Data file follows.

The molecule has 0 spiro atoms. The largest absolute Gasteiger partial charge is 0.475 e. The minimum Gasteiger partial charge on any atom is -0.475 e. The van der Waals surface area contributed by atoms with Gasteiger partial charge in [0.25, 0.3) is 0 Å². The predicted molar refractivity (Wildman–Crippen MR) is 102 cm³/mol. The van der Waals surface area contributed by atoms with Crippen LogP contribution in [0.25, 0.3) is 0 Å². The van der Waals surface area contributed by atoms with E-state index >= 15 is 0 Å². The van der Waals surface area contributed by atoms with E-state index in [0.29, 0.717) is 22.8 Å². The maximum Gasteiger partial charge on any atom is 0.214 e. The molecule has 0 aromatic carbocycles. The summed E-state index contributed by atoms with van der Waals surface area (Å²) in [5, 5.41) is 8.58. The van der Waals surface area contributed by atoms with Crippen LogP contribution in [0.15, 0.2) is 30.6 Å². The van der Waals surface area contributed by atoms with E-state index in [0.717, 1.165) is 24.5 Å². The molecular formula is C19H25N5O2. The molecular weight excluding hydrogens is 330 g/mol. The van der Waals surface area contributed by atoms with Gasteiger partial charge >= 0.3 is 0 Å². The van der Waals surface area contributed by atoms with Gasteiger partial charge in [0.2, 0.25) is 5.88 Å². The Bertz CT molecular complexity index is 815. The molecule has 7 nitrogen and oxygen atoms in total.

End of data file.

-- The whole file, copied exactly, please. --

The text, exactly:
The molecule has 0 spiro atoms. The largest absolute Gasteiger partial charge is 0.475 e. The minimum Gasteiger partial charge on any atom is -0.475 e. The van der Waals surface area contributed by atoms with Gasteiger partial charge in [0.25, 0.3) is 0 Å². The predicted molar refractivity (Wildman–Crippen MR) is 102 cm³/mol. The van der Waals surface area contributed by atoms with Crippen LogP contribution in [0.25, 0.3) is 0 Å². The van der Waals surface area contributed by atoms with E-state index >= 15 is 0 Å². The van der Waals surface area contributed by atoms with E-state index in [0.29, 0.717) is 22.8 Å². The maximum Gasteiger partial charge on any atom is 0.214 e. The molecule has 0 aromatic carbocycles. The summed E-state index contributed by atoms with van der Waals surface area (Å²) in [5, 5.41) is 8.58. The van der Waals surface area contributed by atoms with Crippen LogP contribution in [0.15, 0.2) is 30.6 Å². The van der Waals surface area contributed by atoms with E-state index in [0.717, 1.165) is 24.5 Å². The molecular formula is C19H25N5O2. The molecular weight excluding hydrogens is 330 g/mol. The van der Waals surface area contributed by atoms with Gasteiger partial charge >= 0.3 is 0 Å². The van der Waals surface area contributed by atoms with Gasteiger partial charge in [0.2, 0.25) is 5.88 Å². The Bertz CT molecular complexity index is 815. The molecule has 7 nitrogen and oxygen atoms in total.